PORTLAND, Ore. (NewsNation Now) — The Bootleg Fire, fueled by winds and bone-dry conditions, has scorched more than 300,000 acres in Oregon.
The fire is roughly the size of Los Angeles but burns in one of the most remote areas of the continental U.S. so evacuations and loss to property have been minimal.
Katy O’hara, who serves as the public information officer for the Bootleg Fire, says extreme drought and high winds are creating changing conditions for firefighters.
“We’re still seeing significant fire activity across the east and northern flank of the fire,” O’hara said.
At least 2,000 homes have been evacuated at some point during the fire and another 5,000 threatened. At least 70 homes and more than 100 outbuildings have gone up in flames. Thick smoke chokes the area where residents and wildlife alike have already been dealing with months of drought and extreme heat. No one has died.
In Northern California, authorities expanded evacuations on the Tamarack Fire in Alpine County in the Sierra Nevada.
John and Ariel Combs lost thier California home in the Beckwourth Complex Fire.
“My kids, they just keep telling me ‘I want to go home. I want to go home,’ said John Combs, “And that’s the hardest part is trying to explain to them there’s no home to go to.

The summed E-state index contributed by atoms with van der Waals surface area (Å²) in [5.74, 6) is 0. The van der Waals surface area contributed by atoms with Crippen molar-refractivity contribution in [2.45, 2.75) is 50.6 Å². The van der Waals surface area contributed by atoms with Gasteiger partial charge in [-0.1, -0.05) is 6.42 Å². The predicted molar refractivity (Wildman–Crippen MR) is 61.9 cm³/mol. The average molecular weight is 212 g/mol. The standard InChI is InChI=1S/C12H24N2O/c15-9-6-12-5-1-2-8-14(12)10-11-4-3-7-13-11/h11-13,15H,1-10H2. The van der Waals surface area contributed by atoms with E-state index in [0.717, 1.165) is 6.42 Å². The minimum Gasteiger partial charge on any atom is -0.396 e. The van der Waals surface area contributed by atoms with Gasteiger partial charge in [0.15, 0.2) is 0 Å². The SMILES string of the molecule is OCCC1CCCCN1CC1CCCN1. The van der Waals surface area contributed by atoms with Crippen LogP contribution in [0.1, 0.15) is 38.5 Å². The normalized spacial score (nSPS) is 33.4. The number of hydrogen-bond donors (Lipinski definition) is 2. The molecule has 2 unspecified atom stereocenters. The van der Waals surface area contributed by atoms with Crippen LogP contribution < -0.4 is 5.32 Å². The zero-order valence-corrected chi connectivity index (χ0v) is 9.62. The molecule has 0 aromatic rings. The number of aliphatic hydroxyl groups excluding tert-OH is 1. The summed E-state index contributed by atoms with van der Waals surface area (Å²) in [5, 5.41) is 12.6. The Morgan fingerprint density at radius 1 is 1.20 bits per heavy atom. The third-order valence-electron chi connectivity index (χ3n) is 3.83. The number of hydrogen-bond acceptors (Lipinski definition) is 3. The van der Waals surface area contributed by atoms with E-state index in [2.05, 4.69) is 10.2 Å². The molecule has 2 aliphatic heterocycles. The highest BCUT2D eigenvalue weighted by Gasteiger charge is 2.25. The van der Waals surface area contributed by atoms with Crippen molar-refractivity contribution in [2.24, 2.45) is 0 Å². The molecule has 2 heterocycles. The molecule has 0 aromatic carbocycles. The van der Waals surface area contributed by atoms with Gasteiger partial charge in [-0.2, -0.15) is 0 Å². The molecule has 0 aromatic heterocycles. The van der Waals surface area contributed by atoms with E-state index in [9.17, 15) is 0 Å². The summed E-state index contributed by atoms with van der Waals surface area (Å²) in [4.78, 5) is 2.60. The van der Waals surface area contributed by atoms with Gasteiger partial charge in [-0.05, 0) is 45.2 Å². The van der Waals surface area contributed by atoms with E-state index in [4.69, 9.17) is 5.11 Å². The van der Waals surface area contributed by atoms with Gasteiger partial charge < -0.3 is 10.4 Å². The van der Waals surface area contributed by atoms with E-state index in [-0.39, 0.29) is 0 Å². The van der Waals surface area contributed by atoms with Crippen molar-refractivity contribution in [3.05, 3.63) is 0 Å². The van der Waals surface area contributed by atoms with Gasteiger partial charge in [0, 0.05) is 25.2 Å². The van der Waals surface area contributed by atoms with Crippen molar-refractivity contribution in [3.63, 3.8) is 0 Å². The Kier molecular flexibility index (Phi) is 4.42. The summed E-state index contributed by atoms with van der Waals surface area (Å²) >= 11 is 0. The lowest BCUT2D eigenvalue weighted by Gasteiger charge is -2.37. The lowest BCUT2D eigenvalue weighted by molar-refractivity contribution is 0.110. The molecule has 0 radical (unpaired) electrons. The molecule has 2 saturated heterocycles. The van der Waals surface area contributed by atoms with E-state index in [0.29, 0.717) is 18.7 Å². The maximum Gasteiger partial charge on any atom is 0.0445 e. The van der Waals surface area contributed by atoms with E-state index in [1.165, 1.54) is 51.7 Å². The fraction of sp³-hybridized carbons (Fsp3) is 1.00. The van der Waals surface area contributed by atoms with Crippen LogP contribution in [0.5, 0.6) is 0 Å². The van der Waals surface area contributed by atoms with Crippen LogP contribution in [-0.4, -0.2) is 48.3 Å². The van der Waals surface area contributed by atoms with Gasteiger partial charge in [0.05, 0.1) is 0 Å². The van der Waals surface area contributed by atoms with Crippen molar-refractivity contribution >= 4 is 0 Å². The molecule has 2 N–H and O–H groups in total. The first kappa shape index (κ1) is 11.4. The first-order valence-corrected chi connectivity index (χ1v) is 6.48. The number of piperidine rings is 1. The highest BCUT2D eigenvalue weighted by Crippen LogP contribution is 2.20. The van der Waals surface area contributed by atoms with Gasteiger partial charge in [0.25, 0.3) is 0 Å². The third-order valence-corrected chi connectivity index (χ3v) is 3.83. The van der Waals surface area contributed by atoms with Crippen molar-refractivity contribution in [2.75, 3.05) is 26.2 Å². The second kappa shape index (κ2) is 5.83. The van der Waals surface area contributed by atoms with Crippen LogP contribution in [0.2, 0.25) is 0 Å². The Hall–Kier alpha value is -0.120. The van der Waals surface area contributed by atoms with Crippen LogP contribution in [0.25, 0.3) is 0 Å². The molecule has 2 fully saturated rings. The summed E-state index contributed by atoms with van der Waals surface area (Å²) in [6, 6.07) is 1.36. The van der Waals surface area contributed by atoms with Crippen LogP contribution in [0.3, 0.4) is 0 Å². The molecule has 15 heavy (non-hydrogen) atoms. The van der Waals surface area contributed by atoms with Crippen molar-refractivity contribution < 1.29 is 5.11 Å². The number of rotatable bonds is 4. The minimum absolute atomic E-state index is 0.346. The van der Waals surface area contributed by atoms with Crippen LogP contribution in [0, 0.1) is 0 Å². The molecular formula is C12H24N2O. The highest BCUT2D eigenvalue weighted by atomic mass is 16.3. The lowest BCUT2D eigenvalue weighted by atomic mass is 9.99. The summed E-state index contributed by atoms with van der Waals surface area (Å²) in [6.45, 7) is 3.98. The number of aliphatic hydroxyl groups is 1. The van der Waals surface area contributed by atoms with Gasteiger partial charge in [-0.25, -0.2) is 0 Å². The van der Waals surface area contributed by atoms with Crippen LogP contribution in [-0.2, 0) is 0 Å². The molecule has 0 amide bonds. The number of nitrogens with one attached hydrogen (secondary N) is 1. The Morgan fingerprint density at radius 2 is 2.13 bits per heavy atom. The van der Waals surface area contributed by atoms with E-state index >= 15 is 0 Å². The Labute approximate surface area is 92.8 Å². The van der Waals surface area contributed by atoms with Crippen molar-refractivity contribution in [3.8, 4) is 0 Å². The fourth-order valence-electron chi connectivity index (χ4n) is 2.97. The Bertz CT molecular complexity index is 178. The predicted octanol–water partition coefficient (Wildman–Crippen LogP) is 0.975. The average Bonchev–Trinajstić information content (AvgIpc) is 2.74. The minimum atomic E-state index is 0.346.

Right now, the husband and wife, plus thier four kids, are staying with a family member.
“I plan to rebuild,” Combs said. “I’m not giving up.”
See the full interview with John Combs in the player below.
Also in California, officials in Plumas County expanded evacuation orders on Monday due to the spread of the Dixie Fire
The Dixie Fire, burning northeast of Paradise, started July 13. By Monday morning, Cal Fire said the fire had burned 30,074 acres and was 15% contained. The fire grew more than 11,000 acres since the last update on Sunday.
Pacific Gas & Electric equipment may have been involved in the start of the big Dixie Fire.
PG&E said in a report Sunday to the California Public Utilities Commission that a repair man responding to a circuit outage on July 13 spotted blown fuses in a conductor atop a pole, a tree leaning into the conductor and fire at the base of the tree.
PG&E equipment has been blamed for sparking some of the state’s deadliest wildfires in recent years, most notably in 2017 and 2018 when a series of wildfires burned down more than 28,000 buildings and killed more than 100 people. It emerged from bankruptcy last year after a series of deadly wildfires ignited by its long-neglected electrical grid prompted it to declare financial insolvency.
Gov. Gavin Newsom said he would wait to comment on the utility’s possible involvement until the investigation is completed.
The Associated Press contributed to this report.
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